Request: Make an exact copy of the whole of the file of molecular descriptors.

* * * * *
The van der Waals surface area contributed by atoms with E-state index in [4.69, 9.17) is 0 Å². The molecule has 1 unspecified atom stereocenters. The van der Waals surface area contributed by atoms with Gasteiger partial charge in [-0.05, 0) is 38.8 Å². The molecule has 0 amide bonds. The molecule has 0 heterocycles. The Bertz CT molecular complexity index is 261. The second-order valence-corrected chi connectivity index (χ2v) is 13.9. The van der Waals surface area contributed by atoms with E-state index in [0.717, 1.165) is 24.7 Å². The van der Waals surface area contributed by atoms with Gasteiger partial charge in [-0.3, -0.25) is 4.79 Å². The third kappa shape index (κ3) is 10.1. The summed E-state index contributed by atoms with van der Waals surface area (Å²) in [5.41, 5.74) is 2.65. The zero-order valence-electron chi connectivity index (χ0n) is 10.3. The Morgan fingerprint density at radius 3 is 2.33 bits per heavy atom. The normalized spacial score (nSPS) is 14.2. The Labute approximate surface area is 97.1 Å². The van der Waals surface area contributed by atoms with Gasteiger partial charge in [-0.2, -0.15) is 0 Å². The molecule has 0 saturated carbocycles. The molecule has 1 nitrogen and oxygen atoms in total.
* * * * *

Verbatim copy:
The van der Waals surface area contributed by atoms with E-state index in [4.69, 9.17) is 0 Å². The molecule has 1 unspecified atom stereocenters. The van der Waals surface area contributed by atoms with Gasteiger partial charge in [-0.05, 0) is 38.8 Å². The molecule has 0 amide bonds. The molecule has 0 heterocycles. The Bertz CT molecular complexity index is 261. The second-order valence-corrected chi connectivity index (χ2v) is 13.9. The van der Waals surface area contributed by atoms with E-state index in [0.717, 1.165) is 24.7 Å². The van der Waals surface area contributed by atoms with Gasteiger partial charge in [-0.3, -0.25) is 4.79 Å². The third kappa shape index (κ3) is 10.1. The summed E-state index contributed by atoms with van der Waals surface area (Å²) in [5.41, 5.74) is 2.65. The zero-order valence-electron chi connectivity index (χ0n) is 10.3. The Morgan fingerprint density at radius 3 is 2.33 bits per heavy atom. The normalized spacial score (nSPS) is 14.2. The Labute approximate surface area is 97.1 Å². The van der Waals surface area contributed by atoms with Gasteiger partial charge in [-0.2, -0.15) is 0 Å². The molecule has 0 saturated carbocycles. The molecule has 1 nitrogen and oxygen atoms in total.